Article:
Brian Kim Stefans’ Dibagan recounts the story of a reporter and his cameraman who were caught in an RPG attack against a foreign troop convoy in Iraq.
Stefans includes five bars at the bottom of the screen which consistently change color between green and red. Directly above these bars lie a jumble of words (“consuming, culminates, stumbling, curdles, fisheye,” etc…) which can be rearranged by moving up and down the screen after hovering over the bars. When the cursor is placed over one of these flashing bars, they begin to rise—to escalate—and only begin to fall when the cursor is removed. The word sits at the highest point the bar reached before it begins to return to the bottom of the screen.
The audio from the reporter’s story plays over a sequence of blurry, out-of-focus pictures from the attack which includes a drop of blood running down the lens of the camera. It provides a level of depth to this narrative which pictures and words could not convey. The sounds of soldiers shouting and the warbled sounds of emergency alarms fill the empty spaces between shots captured on camera.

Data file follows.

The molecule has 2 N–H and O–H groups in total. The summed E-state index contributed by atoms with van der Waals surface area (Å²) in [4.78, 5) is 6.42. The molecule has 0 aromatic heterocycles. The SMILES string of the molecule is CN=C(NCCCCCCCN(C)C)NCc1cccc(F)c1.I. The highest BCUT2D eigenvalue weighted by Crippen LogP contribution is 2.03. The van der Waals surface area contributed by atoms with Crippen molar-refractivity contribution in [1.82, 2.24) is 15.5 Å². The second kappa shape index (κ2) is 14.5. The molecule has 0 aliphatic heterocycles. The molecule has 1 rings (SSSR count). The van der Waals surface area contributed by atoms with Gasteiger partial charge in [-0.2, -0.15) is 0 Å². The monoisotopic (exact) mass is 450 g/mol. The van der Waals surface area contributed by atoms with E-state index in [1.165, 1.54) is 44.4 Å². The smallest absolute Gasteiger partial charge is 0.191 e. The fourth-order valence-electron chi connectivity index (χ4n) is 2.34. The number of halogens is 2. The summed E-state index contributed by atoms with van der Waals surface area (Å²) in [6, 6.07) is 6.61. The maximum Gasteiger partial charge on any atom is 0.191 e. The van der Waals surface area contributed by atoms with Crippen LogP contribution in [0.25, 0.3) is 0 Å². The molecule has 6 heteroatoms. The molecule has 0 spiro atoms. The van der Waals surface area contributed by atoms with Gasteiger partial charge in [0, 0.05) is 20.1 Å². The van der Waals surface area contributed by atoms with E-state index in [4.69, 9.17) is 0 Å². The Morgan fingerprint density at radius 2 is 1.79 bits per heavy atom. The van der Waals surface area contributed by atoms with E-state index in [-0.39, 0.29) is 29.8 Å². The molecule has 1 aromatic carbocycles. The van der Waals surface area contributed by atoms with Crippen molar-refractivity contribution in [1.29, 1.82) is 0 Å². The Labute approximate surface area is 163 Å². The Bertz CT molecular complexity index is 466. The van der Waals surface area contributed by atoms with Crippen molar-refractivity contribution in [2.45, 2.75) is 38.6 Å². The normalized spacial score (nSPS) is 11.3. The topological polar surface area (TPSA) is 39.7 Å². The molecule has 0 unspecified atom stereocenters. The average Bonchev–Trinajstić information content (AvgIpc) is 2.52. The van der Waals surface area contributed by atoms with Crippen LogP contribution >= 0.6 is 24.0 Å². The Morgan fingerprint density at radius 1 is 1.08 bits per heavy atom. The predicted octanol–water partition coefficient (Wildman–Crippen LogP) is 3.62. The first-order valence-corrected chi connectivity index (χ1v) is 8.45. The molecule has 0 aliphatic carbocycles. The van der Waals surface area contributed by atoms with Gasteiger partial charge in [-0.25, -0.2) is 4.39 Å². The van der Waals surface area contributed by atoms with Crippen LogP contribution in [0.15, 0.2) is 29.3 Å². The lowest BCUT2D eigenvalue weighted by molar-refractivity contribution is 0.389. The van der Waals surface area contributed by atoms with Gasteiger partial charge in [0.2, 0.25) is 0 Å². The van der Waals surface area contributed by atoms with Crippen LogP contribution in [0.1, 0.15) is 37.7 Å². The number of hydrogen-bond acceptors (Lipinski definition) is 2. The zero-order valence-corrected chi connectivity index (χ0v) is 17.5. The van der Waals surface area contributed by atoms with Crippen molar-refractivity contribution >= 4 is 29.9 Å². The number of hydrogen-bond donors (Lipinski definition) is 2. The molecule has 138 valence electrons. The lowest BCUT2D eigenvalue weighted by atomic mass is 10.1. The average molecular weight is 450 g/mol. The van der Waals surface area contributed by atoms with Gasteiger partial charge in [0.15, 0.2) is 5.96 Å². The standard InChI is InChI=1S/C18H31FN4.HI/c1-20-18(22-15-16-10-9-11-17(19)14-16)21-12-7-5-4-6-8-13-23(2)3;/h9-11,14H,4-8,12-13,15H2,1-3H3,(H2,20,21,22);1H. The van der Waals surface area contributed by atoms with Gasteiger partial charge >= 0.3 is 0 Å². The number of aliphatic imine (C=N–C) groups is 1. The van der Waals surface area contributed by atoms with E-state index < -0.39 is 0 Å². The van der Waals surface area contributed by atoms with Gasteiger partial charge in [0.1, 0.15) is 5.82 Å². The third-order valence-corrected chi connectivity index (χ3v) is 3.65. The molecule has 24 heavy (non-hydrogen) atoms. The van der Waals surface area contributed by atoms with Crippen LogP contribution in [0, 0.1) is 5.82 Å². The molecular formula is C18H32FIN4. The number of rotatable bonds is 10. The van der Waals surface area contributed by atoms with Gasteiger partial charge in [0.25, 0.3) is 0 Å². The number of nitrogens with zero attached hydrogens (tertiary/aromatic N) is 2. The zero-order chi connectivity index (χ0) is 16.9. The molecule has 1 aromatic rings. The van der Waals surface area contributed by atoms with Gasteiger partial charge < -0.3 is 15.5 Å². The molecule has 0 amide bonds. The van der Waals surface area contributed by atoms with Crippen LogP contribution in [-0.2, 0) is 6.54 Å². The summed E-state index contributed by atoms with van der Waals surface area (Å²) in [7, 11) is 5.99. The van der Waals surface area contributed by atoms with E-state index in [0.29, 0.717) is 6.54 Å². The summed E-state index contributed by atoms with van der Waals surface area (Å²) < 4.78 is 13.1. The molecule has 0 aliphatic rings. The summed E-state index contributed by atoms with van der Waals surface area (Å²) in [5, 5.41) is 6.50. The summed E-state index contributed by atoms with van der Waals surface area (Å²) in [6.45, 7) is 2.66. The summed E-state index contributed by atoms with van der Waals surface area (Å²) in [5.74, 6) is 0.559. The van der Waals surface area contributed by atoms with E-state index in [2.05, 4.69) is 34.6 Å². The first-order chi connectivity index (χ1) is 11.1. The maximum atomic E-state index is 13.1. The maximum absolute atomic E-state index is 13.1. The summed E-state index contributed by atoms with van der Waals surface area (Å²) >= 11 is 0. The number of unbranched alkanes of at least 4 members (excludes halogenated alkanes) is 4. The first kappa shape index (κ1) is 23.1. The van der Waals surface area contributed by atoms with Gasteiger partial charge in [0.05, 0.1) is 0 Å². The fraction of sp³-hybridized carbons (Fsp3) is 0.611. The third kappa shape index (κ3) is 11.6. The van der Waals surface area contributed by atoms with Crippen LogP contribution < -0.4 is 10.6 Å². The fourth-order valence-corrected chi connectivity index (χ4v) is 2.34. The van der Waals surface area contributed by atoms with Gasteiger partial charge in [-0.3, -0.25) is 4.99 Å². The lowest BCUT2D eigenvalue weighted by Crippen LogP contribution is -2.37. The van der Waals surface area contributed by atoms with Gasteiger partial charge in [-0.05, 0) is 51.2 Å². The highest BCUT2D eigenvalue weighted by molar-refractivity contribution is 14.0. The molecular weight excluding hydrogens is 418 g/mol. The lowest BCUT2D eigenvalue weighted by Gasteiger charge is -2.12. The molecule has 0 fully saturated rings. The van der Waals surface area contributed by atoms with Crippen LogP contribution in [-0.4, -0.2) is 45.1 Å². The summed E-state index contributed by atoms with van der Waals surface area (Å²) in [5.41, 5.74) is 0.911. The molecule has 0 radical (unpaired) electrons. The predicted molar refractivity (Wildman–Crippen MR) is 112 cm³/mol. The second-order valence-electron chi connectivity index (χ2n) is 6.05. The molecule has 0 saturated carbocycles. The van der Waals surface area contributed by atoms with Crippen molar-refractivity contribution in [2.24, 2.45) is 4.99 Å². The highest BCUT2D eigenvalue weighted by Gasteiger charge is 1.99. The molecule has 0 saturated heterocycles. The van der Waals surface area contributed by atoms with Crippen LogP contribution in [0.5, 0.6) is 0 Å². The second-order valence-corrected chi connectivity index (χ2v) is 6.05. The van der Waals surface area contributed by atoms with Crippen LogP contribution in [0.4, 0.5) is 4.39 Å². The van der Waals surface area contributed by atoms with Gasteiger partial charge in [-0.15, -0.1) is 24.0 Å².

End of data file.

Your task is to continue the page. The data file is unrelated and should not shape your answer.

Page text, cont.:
This audio plays on a loop which allows the reader to immerse themselves in a short scene for a long period of time: a similar sentiment to those who experience these situations first-hand might feel. Words which begin to appear later in the exploration of the text (“blood, scream, death,” etc…) trap the reader in a sense of helplessness and cyclical doom.
Projects such as these and reporters’ stories help bring the cost of war back home; to the people who are farthest removed from the conflict. This is important not only for posterity’s sake, but also to realize the personal cost each world conflict has.